Tuesday, November 24, 2009

Fickle Egg Whites

After such glaring Catalan Salt Pinch Cake catastrophies, my frustration has been replaced by curiosity. What is going, or more specifically, not going on here?

Sleuthing around I discovered a few truths about the touchiness of egg whites and their ability to foam, reach various stages of peaks and ultimately meringue. Evidently, humidity is enemy number one.

Baking 911 offered a great deal of information:

"If it is humid or raining outside, sometimes you won't get the proper volume no matter what you do."

It's been rainy and foggy in my neck of the woods. Right now we are at 93% humidity and climbing. Driving visibility is down to one-half mile. Faithy, however, bakes in extreme humidity and produces lovely creations.

There is also the question of how sugar is added to the whipped egg whites.

"In foam-type cakes, sugar interacts with egg proteins to stabilize the whipped foam structure. Sugar makes the egg foam more elastic so that air- cells call expand and take up gases from the leavening agent. Sugar stabilizes the batter and also delays the evaporation of water from the egg white foam in the oven. This is good because it allows its protein structure ample time to rise and then set.
It is very important to be aware of when you add the sugar to the egg whites. If adding in a 1/4 cup or less of sugar, add at the "raw egg white stage". Otherwise, begin to slowly add it in the "soft peak stage". In either case, always add sugar in a stream, slowly at the side of the bowl while the whites are being whipped; do not dump it in the center -- you don't want to risk deflating the whites. "

I think this is the culprit. For fun, I'm going to play with egg whites and sugar, as Marie has made me promise to stop making anymore Catalan Salt Pinch Cake sculptures.

The question of beating egg whites at room temperature or cold did not affect others' success.

Baking 911 had this to say:

"To get the highest egg whites, whip room temperature egg whites, not cold ones; it's because the egg's protein is more elastic and will create more tiny air bubbles. Also, the colder their temperature, the longer the beating time will be."

I feel greatly enlightened. Whether this translates into a successful cake is another thing entirely. But I wouldn't know....because I won't be baking any cakes today.....maybe....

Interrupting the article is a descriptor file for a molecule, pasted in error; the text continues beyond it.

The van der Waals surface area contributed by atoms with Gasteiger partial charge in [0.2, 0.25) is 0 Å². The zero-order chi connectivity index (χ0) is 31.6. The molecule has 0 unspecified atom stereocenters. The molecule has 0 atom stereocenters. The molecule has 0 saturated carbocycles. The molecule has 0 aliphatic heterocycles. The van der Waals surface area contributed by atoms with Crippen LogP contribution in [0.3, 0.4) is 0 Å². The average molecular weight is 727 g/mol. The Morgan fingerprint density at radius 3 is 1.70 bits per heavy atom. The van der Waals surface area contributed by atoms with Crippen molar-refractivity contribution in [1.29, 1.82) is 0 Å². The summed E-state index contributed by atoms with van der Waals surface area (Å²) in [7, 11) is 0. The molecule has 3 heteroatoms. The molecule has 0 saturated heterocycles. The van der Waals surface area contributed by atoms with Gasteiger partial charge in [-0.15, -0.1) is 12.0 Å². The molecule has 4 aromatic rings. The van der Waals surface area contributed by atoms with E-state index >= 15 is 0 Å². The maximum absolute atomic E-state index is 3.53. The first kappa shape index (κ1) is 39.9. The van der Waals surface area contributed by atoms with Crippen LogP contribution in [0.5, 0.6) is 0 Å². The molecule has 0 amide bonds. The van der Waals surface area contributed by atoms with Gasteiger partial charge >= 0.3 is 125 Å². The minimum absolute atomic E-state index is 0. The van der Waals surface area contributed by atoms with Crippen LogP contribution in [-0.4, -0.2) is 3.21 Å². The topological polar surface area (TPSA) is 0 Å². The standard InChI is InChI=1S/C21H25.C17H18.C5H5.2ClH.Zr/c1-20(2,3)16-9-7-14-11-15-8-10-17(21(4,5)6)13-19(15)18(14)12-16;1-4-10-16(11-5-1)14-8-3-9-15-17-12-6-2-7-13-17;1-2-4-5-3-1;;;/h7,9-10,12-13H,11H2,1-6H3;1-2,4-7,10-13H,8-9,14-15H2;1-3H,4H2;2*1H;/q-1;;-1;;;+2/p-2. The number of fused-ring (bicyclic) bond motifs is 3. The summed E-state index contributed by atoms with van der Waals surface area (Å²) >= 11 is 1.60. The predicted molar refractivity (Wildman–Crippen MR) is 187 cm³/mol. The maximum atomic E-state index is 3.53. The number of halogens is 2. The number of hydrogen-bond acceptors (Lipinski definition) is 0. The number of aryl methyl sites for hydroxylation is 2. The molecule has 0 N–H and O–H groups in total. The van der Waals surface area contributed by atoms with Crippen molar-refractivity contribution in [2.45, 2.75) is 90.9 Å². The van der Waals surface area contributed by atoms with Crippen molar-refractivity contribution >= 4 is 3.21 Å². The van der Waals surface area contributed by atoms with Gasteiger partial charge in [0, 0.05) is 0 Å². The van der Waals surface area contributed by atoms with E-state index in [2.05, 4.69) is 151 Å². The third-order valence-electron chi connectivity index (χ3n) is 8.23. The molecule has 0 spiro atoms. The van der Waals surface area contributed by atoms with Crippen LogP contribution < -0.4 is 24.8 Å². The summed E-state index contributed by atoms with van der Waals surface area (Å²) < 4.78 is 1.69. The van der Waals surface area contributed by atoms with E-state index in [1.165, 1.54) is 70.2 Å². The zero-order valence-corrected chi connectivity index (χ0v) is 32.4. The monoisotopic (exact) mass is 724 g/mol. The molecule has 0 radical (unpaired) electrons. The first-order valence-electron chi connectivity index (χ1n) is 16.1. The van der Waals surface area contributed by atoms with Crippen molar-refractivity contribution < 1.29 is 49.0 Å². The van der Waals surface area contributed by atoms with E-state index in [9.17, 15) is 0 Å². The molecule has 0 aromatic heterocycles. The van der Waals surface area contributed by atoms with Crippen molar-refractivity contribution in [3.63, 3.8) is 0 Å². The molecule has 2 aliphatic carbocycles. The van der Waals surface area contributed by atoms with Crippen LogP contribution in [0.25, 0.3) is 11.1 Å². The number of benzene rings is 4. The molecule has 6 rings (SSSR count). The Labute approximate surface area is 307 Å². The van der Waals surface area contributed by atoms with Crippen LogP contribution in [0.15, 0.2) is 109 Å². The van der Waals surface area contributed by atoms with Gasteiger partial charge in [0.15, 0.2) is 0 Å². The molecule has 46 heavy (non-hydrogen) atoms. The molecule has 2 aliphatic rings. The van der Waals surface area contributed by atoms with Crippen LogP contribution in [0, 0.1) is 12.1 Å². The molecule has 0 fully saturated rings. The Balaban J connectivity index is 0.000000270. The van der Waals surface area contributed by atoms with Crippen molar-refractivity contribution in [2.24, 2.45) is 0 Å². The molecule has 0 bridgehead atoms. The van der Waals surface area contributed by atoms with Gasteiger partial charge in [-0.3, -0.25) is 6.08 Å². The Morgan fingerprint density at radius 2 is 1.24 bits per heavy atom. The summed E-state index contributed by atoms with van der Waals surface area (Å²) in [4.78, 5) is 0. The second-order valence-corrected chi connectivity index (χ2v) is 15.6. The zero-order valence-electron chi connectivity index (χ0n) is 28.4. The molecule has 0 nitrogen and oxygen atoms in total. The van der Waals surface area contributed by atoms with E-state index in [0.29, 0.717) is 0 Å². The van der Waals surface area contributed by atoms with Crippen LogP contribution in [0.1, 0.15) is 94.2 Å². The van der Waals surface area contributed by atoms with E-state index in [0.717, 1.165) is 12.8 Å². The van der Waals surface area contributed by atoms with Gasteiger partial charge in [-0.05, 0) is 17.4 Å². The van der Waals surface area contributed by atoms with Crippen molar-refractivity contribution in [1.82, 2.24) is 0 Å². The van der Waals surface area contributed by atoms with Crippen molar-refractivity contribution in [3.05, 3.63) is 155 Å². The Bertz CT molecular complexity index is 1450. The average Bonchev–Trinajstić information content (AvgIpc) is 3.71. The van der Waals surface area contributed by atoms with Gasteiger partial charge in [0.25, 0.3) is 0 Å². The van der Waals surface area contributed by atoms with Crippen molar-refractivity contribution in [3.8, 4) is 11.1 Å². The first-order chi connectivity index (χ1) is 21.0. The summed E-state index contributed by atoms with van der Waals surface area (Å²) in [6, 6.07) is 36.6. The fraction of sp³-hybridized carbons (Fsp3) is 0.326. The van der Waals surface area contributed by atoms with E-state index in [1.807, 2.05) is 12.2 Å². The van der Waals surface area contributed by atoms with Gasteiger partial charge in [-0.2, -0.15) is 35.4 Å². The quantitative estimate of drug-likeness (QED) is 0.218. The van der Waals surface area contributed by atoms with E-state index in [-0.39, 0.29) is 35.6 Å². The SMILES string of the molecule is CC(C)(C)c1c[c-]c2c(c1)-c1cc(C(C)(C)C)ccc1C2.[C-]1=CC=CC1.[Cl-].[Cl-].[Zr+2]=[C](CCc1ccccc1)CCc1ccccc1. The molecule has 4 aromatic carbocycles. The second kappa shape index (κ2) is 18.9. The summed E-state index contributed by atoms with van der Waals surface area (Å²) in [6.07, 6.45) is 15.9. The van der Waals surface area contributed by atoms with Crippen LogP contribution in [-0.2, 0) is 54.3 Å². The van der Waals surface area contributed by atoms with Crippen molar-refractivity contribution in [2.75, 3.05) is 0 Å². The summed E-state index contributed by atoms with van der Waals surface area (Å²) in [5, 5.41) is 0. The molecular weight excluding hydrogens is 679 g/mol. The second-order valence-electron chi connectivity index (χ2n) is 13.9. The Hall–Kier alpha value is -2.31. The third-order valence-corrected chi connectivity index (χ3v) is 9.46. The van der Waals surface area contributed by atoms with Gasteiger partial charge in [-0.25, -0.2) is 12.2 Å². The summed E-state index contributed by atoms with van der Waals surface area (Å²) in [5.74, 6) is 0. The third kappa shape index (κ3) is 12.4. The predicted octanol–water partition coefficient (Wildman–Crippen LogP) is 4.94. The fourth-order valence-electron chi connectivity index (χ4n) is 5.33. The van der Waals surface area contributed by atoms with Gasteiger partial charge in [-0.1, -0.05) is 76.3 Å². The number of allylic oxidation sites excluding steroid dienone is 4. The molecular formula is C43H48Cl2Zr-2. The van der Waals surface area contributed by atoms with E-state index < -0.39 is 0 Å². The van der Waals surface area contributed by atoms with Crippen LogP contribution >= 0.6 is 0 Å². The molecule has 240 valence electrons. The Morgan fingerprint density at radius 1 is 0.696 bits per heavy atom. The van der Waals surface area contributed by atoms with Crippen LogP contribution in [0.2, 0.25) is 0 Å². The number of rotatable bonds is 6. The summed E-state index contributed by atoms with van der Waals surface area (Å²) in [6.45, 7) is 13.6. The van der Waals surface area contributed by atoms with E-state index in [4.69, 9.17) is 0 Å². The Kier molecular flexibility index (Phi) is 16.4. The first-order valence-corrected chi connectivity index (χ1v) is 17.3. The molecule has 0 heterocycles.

I thought I'd spend the day visiting a friend, Manuel. From Fawlty Towers. He's from Barcelona. He's promised to show me the baking secrets of Catalan. After he makes us paella for lunch.


  1. Your Catalan Salt Pinch Cake sounds like my experience with Golden Genoise...I think I was into double digits...sigh...but looking at the glass half full, perhaps this will be a learning experience. I admire your persistence and your creative names for your flops! UFO Cake -- too funny!

  2. Oh yes, humidity plays a huge factor when using meringue. Huge. Best to make meringue on non-humid days. That goes for any recipe involving meringue.

  3. you are tenacious! i would have given up after the second cake.
    i like your inquisitive spirit--i hope you report back on what you learned from playing around with the egg whites. isn't it fun to learn about all this baking chemistry?
    here in portland the air is almost always laden with moisture it seems. room temp egg whites has always made a (positive) difference for me.

  4. I admire your "never give up" spirit Vicki! :) Oh..i wanted to ask if you did time yourself 2 mins between each egg yolk addition interval? I timed mine and realised that if you are waiting by the mixer, waiting for 2mins to pass is like waiting for a L-O-N-G time. If i hadn't set the timer for every 2 mins, i would have added the egg yolks in at a faster interval.

  5. Oh..i wanted to add, that i almost always use aged eggwhites (since i have plenty in the freezer). Aged egg whites always the requirement for making macarons, so most of my egg whites are aged - which i read provides stability to the meringue. And always room temperature egg whites. :)

  6. Yes, I have also heard that really fresh egg whites do not beat up well. Your eggs should be several days old at least.

  7. If your egg carton has a USDA stamp, you can read the Julian code date to tell when your eggs were packaged:


  8. Thanks y'all! Really helpful hints and encouragement.